6/23/2012 - Westside Variety Show
We had a little of everything on the west side of Palos Verdes this morning. Four foot swells with an eight second interval in addition to wakes from passing boats made for a rough surface, while currents made the diving interesting.
Our first dive was on the bow of the Avalon wreck and nearby rocks. The thermocline was at thirteen feet, dropping the relatively warm surface water to a chilly 51° below. Visibility was twelve feet.
The salps in mid-water were pretty beaten up, so Merry joined Kevin and me on the bottom for a change. We found a few living salps among the rocks and kelp on the reef. Several one inch long Pyrosoma atlanticum floated about as well as a few larger ones.
The tall reefs here are separated by narrow sand channels. This makes it easy to explore the walls and find your way back to the anchor. Sponges, rockfish, tunicates and cup corals dominate the walls.
While I was cruising a wall, Merry found a flatworm we had never seen, Stylochus insolitus. She took a few shots, then shared it with Kevin. He had seen a couple of them before but knew how unusual it was to find one. I finally moseyed over and motioned to Kevin that I was going up soon and that it would be very kind oh him to allow me to get a shot of the little guy. I slid into Kevin's slot and tried to get a shot but my strobes were in a bad position. I backed away slightly to adjust them just as a Ronquil rushed in and treated the flatworm like a Big Gulp. It was gone in a flash.
We ascended together in a slight current and headed for the Redondo Barge for our next dive.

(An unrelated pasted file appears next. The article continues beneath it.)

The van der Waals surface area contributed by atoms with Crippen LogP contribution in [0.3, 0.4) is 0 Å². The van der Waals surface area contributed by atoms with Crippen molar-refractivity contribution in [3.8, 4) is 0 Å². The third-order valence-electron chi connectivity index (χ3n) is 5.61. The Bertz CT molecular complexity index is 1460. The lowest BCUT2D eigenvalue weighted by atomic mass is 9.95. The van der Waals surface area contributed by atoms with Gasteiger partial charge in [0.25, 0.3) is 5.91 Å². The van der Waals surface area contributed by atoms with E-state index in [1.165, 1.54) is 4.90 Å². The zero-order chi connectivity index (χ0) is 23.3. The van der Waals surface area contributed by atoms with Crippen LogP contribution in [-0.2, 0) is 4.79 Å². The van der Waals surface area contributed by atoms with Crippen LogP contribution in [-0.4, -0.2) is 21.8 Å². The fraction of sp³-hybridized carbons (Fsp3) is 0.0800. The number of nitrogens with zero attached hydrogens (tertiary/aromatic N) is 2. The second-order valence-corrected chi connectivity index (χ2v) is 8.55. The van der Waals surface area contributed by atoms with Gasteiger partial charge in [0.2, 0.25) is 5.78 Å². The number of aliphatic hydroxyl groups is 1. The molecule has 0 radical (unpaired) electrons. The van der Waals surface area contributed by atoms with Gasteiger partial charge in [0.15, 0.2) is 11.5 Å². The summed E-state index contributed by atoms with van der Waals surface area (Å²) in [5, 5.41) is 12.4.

We arrived to find a lot of plastic bags, kelp detritus and a full five gallon gas can from a small boat floating on the surface. I gave the gas can to Jeff Conner when we returned to the marina.
The thermocline over the barge was deeper, sixteen feet. The cold water on the barge must have come up from Redondo Canyon as we had a good twenty feet of visibility or more.
Several lingcod guarded the barge from the sand below while we explored the sides and upper surface of the pile of rust. I found a swimming file clam, Limaria hemphilli and pointed it out to Kevin. He later returned the favor by showing me a pair of Aeolidiella oliviae. I also spotted two new octopus nests. We'll try to keep a close watch on them and maybe witness some hatching this time.
I ascended first so I could hog the hot water shower. The surface had become a bit rougher and the boat was rocking about as much as a catamaran can. Merry surfaced and reported that she and Kevin were like flags on the upline after another current came through.
We quickly pulled anchor and headed for Dodge.
I'm sure the flat sea that I remember will return...some day.
I haven't seen this worm before. Perhaps Leslie Harris will chime in.